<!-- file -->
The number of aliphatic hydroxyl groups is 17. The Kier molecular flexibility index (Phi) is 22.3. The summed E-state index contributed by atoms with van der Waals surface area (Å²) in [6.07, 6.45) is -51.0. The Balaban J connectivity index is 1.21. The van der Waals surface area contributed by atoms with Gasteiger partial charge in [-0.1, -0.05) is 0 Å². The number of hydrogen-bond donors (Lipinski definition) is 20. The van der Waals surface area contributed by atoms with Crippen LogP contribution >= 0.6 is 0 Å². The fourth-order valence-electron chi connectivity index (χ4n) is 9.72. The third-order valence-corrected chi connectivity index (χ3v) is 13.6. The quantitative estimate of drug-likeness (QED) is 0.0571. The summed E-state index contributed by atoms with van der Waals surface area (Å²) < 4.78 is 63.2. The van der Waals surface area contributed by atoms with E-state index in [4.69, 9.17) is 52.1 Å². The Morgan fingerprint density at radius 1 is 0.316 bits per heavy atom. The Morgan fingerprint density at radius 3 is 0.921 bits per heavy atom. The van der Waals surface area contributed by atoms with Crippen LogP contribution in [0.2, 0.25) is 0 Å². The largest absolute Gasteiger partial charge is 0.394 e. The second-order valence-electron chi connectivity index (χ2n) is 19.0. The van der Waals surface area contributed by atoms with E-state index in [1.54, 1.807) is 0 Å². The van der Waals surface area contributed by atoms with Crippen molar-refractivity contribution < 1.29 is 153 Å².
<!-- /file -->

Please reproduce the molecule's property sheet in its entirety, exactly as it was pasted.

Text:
The number of aliphatic hydroxyl groups is 17. The Kier molecular flexibility index (Phi) is 22.3. The summed E-state index contributed by atoms with van der Waals surface area (Å²) in [6.07, 6.45) is -51.0. The Balaban J connectivity index is 1.21. The van der Waals surface area contributed by atoms with Gasteiger partial charge in [-0.1, -0.05) is 0 Å². The number of hydrogen-bond donors (Lipinski definition) is 20. The van der Waals surface area contributed by atoms with Crippen LogP contribution >= 0.6 is 0 Å². The fourth-order valence-electron chi connectivity index (χ4n) is 9.72. The third-order valence-corrected chi connectivity index (χ3v) is 13.6. The quantitative estimate of drug-likeness (QED) is 0.0571. The summed E-state index contributed by atoms with van der Waals surface area (Å²) < 4.78 is 63.2. The van der Waals surface area contributed by atoms with E-state index in [4.69, 9.17) is 52.1 Å². The Morgan fingerprint density at radius 1 is 0.316 bits per heavy atom. The Morgan fingerprint density at radius 3 is 0.921 bits per heavy atom. The van der Waals surface area contributed by atoms with Crippen LogP contribution in [0.2, 0.25) is 0 Å². The largest absolute Gasteiger partial charge is 0.394 e. The second-order valence-electron chi connectivity index (χ2n) is 19.0. The van der Waals surface area contributed by atoms with E-state index in [1.54, 1.807) is 0 Å². The van der Waals surface area contributed by atoms with Crippen molar-refractivity contribution < 1.29 is 153 Å².